In the U.S. and around the world, hospitals and other medical facilities are finding it harder and harder to find skilled, trained medical staff, especially physicians. Some areas of the healthcare industry have exploded, but others like physician’s assistant have been very slow to expand. One solution to the lack of qualified professionals is to shift more of the workload to nursing practitioners, a fairly new medical position made up of advanced practice nurses.
Nursing practitioners are more than just regular nurses. They have additional training and education beyond what a registered nurse (RN) would receive, and they are capable of performing a number of different services. This advanced practice role first appeared during the 1940s. The first advanced practitioner nurses held roles such as nurse anesthesiologists and midwives. They were followed by psychiatric nurse practitioners in the next decade. In 1960, due to a shortage of doctors, many nurse practitioners became the primary care providers at small clinics or practices in fairly small or out of the way towns. In 1965, the first training program for nurse practitioners was opened. It attracted a large number of students because the cost was significantly less than that of a program to become an MD.
Nurse Practitioners Fill a Variety of Roles
One of the reasons nurse practitioners are so valuable today is that they can fill a variety of roles. Because they have all the training of an RN, they can handle many of the same duties, but they can also take on some of the work an MD would do. This includes diagnosing conditions, approving or providing treatment, and may even be able to prescribe medication. Nurse practitioners continue to serve as primary care providers, although most are supervised by a physician.
As with many other medical fields, some nurse practitioners choose to specialize. These nurses are even more sought after since there are often more specialized nurse practitioners available than there are MDs. Hospitals and practices may also be able to afford to hire nurse practitioners over physicians since, while they do make good money, they are not always paid as much as an MD would be.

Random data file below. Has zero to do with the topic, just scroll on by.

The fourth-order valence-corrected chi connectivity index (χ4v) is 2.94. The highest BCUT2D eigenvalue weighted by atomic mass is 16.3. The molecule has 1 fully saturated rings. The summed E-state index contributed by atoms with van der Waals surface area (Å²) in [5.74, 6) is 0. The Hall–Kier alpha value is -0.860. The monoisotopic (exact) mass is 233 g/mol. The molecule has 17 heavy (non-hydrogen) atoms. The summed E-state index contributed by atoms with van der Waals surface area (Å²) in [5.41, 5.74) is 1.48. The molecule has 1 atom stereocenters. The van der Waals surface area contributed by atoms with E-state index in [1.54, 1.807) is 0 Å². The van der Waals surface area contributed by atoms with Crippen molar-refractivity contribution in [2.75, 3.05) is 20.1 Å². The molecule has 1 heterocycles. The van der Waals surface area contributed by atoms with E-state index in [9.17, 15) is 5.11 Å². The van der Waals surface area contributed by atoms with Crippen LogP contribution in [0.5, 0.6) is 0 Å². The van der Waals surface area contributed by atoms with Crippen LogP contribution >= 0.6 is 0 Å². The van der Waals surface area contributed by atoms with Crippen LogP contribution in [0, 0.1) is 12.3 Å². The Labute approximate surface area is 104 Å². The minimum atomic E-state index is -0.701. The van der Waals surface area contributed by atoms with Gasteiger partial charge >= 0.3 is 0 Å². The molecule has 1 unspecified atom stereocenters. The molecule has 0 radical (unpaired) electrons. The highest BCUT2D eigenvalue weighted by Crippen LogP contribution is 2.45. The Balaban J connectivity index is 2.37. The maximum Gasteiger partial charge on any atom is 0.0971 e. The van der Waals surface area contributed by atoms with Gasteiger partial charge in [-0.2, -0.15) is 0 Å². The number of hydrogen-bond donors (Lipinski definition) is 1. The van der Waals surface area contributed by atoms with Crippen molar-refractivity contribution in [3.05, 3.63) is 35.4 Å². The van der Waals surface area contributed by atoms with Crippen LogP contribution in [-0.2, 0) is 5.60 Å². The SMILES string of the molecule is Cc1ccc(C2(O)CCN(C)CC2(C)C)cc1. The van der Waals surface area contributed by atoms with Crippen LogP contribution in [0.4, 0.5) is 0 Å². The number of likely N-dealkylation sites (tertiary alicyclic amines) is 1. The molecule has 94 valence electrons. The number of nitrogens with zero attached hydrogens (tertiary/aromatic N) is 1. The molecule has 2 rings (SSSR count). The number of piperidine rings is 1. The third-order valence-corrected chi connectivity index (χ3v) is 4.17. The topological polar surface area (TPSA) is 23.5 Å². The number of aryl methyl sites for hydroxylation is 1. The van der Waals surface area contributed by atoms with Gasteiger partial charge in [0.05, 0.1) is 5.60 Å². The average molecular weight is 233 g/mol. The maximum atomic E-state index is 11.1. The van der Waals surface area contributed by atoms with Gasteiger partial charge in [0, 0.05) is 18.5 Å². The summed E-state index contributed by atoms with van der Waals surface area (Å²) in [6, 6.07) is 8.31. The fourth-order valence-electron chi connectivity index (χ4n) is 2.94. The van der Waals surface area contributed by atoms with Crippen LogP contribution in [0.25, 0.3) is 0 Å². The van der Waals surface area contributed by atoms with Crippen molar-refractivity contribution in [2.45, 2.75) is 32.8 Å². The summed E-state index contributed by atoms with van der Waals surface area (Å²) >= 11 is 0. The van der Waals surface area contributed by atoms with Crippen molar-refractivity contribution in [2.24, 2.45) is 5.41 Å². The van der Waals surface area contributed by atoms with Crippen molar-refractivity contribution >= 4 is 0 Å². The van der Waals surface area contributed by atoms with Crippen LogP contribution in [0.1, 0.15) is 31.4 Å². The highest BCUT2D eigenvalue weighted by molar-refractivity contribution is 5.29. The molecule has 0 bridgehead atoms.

One of the areas specifically lacking doctors is that of geriatrics. Many nurse practitioners have found this area to be very welcoming, especially in countries like Israel and other Middle Eastern areas. The elderly often need care beyond what an RN can provide, especially those who have difficulty communicating and are dealing with several different diseases or illnesses at once. This makes the job particularly challenging for long-term healthcare providers who do not always have a physician to call on for help.
Another reason why nurse practitioners are particularly a good fit for geriatrics is that much of the work is fairly routine but, during emergencies, it is important to have someone with advanced training on the scene as soon as possible. Doctors are often needed to meet with patients or perform surgery elsewhere, and RNs, while capable of many of the regular duties, may not have the necessary training to handle a medical emergency. The dual role of the nurse practitioner makes this the perfect fit for these professionals.
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